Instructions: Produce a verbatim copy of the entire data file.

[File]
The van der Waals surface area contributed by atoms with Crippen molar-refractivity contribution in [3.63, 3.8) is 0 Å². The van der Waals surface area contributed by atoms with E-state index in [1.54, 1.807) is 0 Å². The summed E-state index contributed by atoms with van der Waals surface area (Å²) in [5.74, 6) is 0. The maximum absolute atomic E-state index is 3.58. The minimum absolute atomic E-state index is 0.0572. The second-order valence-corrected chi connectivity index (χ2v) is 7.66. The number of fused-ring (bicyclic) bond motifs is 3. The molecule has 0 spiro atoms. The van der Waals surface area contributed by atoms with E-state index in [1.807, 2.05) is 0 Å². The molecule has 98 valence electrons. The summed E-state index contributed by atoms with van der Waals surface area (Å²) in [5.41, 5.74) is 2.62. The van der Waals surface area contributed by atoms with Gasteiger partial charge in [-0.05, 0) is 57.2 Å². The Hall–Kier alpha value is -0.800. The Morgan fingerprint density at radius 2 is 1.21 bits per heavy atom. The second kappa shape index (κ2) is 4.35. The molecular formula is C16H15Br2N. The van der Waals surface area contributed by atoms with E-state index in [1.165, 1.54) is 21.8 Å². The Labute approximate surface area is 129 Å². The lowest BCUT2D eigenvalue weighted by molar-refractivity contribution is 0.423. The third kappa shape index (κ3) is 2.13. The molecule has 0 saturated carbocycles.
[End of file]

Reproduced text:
The van der Waals surface area contributed by atoms with Crippen molar-refractivity contribution in [3.63, 3.8) is 0 Å². The van der Waals surface area contributed by atoms with E-state index in [1.54, 1.807) is 0 Å². The summed E-state index contributed by atoms with van der Waals surface area (Å²) in [5.74, 6) is 0. The maximum absolute atomic E-state index is 3.58. The minimum absolute atomic E-state index is 0.0572. The second-order valence-corrected chi connectivity index (χ2v) is 7.66. The number of fused-ring (bicyclic) bond motifs is 3. The molecule has 0 spiro atoms. The van der Waals surface area contributed by atoms with E-state index in [1.807, 2.05) is 0 Å². The molecule has 98 valence electrons. The summed E-state index contributed by atoms with van der Waals surface area (Å²) in [5.41, 5.74) is 2.62. The van der Waals surface area contributed by atoms with Gasteiger partial charge in [-0.05, 0) is 57.2 Å². The Hall–Kier alpha value is -0.800. The Morgan fingerprint density at radius 2 is 1.21 bits per heavy atom. The second kappa shape index (κ2) is 4.35. The molecular formula is C16H15Br2N. The van der Waals surface area contributed by atoms with E-state index in [1.165, 1.54) is 21.8 Å². The Labute approximate surface area is 129 Å². The lowest BCUT2D eigenvalue weighted by molar-refractivity contribution is 0.423. The third kappa shape index (κ3) is 2.13. The molecule has 0 saturated carbocycles.